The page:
Elements of a State and Philippine Constitution
A community of persons more or less numerous, permanently occupying a definite portion of territory, independent of external control, and possessing an organized government to which the great body of its inhabitants render habitual obedience (De Leon, 2000).
The Philippines is a state.
Elements of a State
The first element of a state is the people, which is known to be the most essential and indispensable element of a state. This is the mass of the population, or the number of people living within the state. There is no specific number of people required living within a state so that it could be called a state.
The second element is the territory, which is the established area that rightly belongs to the people of the state. This is the aerial (air), terrestrial (land), fluvial (stream/river), and maritime (water) domains of the state.
The third element is the government, which is the agency to which the will of the state is expressed, created and administered. This is a group of people or institutions which run and rule the society.
The fourth element is the sovereignty, which is known as the supreme power of the state to command and enforce obedience its will from the people.
According to Article One, National Territory, of The 1987 Constitution of the Republic of the Philippines: “The national territory comprises the Philippine archipelago, with all the islands and waters embraced therein, and all other territories over which the Philippines has sovereignty or jurisdiction, consisting of its terrestrial, fluvial and aerial domains, including its territorial sea, the seabed, the subsoil, the insular shelves, and other submarine areas. The waters around, between, and connecting the islands of the archipelago, regardless of their breadth and dimensions, form part of the internal waters of the Philippines.”
This means that all the area that is encompassed by 185 kilometers (100 nautical miles) from the Philippine shore, under the seabed even, is a territory of the Philippines. This is sometimes also known as the “Philippine Area of Responsibility”, a term used by PAG-ASA and other weather agencies to determine for example, if a typhoon or a Low Pressure Area has entered our territory.
Constitution of the Philippines
The constitution of the Philippines is the most important part of a state. The national territory and all the fundamental laws- the set of rules and principles- can be found here. The Constitution also enunciates state principles and policies. Among the principles and policies embodied in the Constitution are:
(1) Sovereignty of the people;
(2) Renunciation of war as an instrument of national policy;
(3) Supremacy of civilian authority over the military;
(4) Service and protection of the people as the prime duty of the Government;
(5) Separation of Church and State;
(6) Guarantee of human rights;
(7) Separation of power among the various branches of governments; and
(8) Autonomy for local government units.
One of the central components of the Constitution is the Bill of Rights, which declares and enumerates the basic rights and liberties of the people which the government (or any person) is forbidden to violate or encroach upon. Among the rights granted by the Constitution are:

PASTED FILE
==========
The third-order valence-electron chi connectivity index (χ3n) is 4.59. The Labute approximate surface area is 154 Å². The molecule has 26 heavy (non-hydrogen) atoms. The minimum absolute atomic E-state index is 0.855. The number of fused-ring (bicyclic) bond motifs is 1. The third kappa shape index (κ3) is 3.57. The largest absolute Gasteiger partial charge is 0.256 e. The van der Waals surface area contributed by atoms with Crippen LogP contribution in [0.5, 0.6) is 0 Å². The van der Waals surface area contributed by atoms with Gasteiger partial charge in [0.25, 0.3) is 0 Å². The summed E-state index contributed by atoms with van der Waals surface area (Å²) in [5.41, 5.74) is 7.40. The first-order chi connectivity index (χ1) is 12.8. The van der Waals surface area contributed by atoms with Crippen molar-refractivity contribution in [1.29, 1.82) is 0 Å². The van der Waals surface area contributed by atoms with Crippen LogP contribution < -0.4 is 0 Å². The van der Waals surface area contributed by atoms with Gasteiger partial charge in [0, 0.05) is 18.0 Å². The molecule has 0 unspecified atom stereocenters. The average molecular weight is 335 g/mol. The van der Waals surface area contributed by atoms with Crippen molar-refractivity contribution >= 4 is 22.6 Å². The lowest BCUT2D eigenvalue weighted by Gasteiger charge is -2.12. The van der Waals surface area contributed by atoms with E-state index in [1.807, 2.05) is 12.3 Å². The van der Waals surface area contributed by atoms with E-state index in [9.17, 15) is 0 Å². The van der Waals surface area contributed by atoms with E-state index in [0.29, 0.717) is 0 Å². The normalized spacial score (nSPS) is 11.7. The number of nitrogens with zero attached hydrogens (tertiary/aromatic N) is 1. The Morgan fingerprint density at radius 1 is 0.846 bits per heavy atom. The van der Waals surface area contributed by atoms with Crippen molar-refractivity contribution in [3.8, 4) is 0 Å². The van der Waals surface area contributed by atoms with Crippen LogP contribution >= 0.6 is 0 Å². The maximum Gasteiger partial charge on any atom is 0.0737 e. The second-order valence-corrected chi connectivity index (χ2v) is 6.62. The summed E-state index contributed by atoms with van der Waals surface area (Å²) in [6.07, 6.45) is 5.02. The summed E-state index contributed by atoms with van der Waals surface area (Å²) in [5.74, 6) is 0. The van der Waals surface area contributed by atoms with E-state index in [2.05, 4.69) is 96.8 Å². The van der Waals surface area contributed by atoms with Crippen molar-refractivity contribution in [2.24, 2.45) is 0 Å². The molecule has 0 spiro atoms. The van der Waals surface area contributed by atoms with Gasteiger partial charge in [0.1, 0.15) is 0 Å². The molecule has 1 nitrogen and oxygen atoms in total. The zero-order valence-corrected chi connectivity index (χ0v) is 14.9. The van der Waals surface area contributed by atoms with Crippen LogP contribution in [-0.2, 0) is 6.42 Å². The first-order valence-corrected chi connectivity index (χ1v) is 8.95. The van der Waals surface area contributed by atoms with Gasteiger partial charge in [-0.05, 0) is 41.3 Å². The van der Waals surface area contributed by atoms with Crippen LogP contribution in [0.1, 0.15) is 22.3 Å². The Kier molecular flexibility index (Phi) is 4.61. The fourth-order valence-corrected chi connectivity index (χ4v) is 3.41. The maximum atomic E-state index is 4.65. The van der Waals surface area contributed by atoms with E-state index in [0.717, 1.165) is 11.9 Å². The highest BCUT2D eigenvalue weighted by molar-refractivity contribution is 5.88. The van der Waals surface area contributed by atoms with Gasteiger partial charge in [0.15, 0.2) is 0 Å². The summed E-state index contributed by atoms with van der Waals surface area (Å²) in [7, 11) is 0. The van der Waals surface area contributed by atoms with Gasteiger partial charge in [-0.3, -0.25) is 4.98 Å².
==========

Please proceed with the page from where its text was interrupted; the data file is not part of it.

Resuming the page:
(1) Due process of law and equal protection;
(2) Right against unreasonable search and seizure;
(3) Right of privacy;
(4) Freedom of speech, of expression, and of the press;
(5) Freedom of religion;
(6) Liberty of abode and travel;
(7) Right to information on matters of public concern;
(8) Right to form associations for purposes not contrary to law;
(9) Right to a just compensation when private property is taken for public use;
(10) Right against impairment of contract;
(11) Freedom of access to the courts;
(12) Rights pertaining to persons under investigation;
(13) Right against excessive bail;
(14) Rights of the accused in criminal cases; and
(15) Right to speedy disposition of cases.
It has been revised seven times, starting from The 1899 Malolos Constitution, which was approved by then President Emilio Aguinaldo on December 23, 1898 and promulgated on January 21, 1899, and then the Philippine Organic Act of 1912 enacted into law by the United States Congress on July 1, 1902. Next was The Jones Law of 1916, enacted into law by the United States Congress on August29, 1916, followed by The 1935 Constitution, which was approved by the 1934 Constitutional Convention on February 8, 1935, certified by the President of the United States on March 25, 1935, and ratified by plebiscite on May 14, 1935. This was amended two times, on June 18 1940 and March 11, 1947.
The 1943 Constitution, was approved by the Preparatory Committee on Philippine Independence on September 4, 1943 and ratified by the KALIBAPI convention on September 7, 1943. Following this is The 1973 Constitution, which was proclaimed in force by Proclamation by then President Ferdinand Marcos on January 17, 1973. This was amended three times, on October 16-17, 1976, January 30, 1980 and April 7, 1981. The present constitution, which is The 1987 Constitution, was first presented to then President Cory C. Aquino as The 1986 Freedom Constitution on October 15, 1986. This was approved by the Constitutional Commission on October 12, 1986. It was ratified by a plebiscite on February 2, 1987 and proclaimed in force by February 11, 1987.
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